As someone who just went through what you’re about to go through as a freshman here at Vassar, it is without a doubt in my heart that you will soon experience some of the most intelligent, stimulating and engaging educational experiences of your life. You will find people from all walks of life and of all backgrounds here at Vassar, and you will quickly begin to realize that for every unique person you find here at Vassar, you will find just as many unique opinions and passions about everything from politics to proper stir-fry styles.
However, as much as you’ll find such unique, bright and even at times provocative opinions either in the classroom or the Retreat, you’ll be surprised how few of these opinions make their way to the Opinions section of The Miscellany News, where their insight could be broadcasted to the entire Vassar Community. This article is a short introduction to help dispel rumors and speculation about just what makes an Opinions article here with The Miscellany News, and to perhaps motivate you to share your thoughts in the form of a column or letter during your time here at Vassar.
Myth #1: I have to write a lot or write often to write an Opinions piece.
Contrary to what some may think, an Opinions piece in The Miscellany News can vary in length anywhere from a couple hundred words to well over a thousand. While you may be used to the longer, more editorialized column that can be from 700 to over 1000 words, there are also much shorter Opinions pieces known as letters that are wonderful writing opportunities in themselves. With a letter, you can write anything from 200 to 450 words covering your thoughts in a concise and sincere letter to the editor, or letter to the Vassar Community. In either case you’re writing sincerely your feelings about any topic to the Vassar Community.
What’s great about writing an Opinions piece – column or letter – is that there is no commitment if you don’t want one. While some choose to become columnists and write once a week or once every few weeks, many just write when they feel they have something worth expressing, and that’s what it’s all about. Write when you feel passionate about something, and hopefully that means you will write often.
Myth #2: An Opinions piece is about politics or social issues.
Though the editorial sections and columns of most newspapers prefer to cover the hot-topic issues to be the proverbial pulse of our nation, the day-to-day issues here at Vassar, within Poughkeepsie, or even just as a regular old college student matter just as much as politics or other issues. The fact here is that almost anything you feel passionate about is worthy of an Opinions piece. If you are willing to express your thoughts with a balance of character, emotion, and logic – the ethos, pathos and logos of the Aristotelian triangle- then you have yourself an Opinions article.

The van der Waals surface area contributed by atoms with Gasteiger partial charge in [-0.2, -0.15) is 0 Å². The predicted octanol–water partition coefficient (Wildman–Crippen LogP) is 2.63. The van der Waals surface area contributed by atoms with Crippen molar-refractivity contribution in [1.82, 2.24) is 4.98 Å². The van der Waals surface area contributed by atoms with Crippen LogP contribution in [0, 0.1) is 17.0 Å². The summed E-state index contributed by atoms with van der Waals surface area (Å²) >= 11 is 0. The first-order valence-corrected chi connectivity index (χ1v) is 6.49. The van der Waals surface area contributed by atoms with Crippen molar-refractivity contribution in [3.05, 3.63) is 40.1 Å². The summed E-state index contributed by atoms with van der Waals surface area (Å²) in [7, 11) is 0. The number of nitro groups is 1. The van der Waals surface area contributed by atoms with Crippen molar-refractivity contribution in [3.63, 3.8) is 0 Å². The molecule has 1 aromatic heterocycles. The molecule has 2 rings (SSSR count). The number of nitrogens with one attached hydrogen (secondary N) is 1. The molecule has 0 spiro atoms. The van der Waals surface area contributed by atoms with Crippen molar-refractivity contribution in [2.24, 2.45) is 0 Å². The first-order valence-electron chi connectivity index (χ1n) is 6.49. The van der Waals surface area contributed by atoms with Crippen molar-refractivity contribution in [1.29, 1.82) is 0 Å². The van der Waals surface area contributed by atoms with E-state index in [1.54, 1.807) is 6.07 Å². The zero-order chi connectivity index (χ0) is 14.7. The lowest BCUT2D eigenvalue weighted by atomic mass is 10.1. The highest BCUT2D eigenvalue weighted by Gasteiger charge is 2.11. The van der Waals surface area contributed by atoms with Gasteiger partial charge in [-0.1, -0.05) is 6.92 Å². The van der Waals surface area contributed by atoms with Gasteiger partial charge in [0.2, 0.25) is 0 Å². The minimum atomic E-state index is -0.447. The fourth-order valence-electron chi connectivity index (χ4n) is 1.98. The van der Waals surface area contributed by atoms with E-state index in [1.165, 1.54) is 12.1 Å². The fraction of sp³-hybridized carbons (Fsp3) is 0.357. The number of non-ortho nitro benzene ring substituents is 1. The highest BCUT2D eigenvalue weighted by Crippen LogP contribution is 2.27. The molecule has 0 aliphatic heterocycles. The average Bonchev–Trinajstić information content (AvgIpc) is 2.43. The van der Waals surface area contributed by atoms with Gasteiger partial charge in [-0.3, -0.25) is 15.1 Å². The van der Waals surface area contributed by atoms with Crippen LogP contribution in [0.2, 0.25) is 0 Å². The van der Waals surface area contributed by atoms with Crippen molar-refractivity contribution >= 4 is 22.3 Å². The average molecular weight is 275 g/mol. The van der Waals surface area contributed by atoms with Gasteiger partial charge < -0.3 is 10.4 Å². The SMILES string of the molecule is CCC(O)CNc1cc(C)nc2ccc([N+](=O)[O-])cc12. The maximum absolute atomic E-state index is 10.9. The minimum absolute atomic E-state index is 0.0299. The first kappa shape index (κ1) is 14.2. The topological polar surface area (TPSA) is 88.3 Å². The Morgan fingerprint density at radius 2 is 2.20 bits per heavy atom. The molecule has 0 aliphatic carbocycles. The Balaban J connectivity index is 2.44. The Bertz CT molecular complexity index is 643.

Myth #3: A freshman doesn’t have good Opinions, doesn’t know the campus well enough, or can’t write their Opinions well.
This is probably the most false of all the myths out there about not only writing for the Opinions section, but writing in general. The only way to become a better writer is to write, and the only way to be better at expressing your opinions is to express your opinions. Whether you start doing it as a first-semester freshman or last-semester senior, the only way to not only improve your rhetoric but also express yourself to the Vassar Community is to start writing. No matter who you are or of what class year you are, your opinions matter more than you may think, and I cannot begin to list the countless ideas and thoughts my friends have that would be excellent Opinions articles if they had the will to write it.
Even if you’re fearful of writing your first Opinions column or letter, the beauty of it is that you have the helping hand of not one, but two editors to guide you along, help you master your rhetoric, and assist you with navigating the treacherous world that is English grammar. The best time to start writing Opinions pieces, or any article for any publication, is as a freshman when you have the time and interest to learn how to become a better writer. Every opinion a student has here at Vassar is not only valuable, but precious, and the only way for it to be given its full potential is for it to be expressed as an Opinions column or letter.
There are likely many more myths and rumors about writing an Opinions piece, but these three to me are the most important to point out to you as incoming freshmen. Not only do I suggest you take up the opportunity to write an Opinions piece at some point during your time here at Vassar, but I highly recommend you do it now and realize how rewarding it feels to express yourself to the Vassar Community, hone your writing skills, and see your name in print. If you’re interested, feel free to email me at firstname.lastname@example.org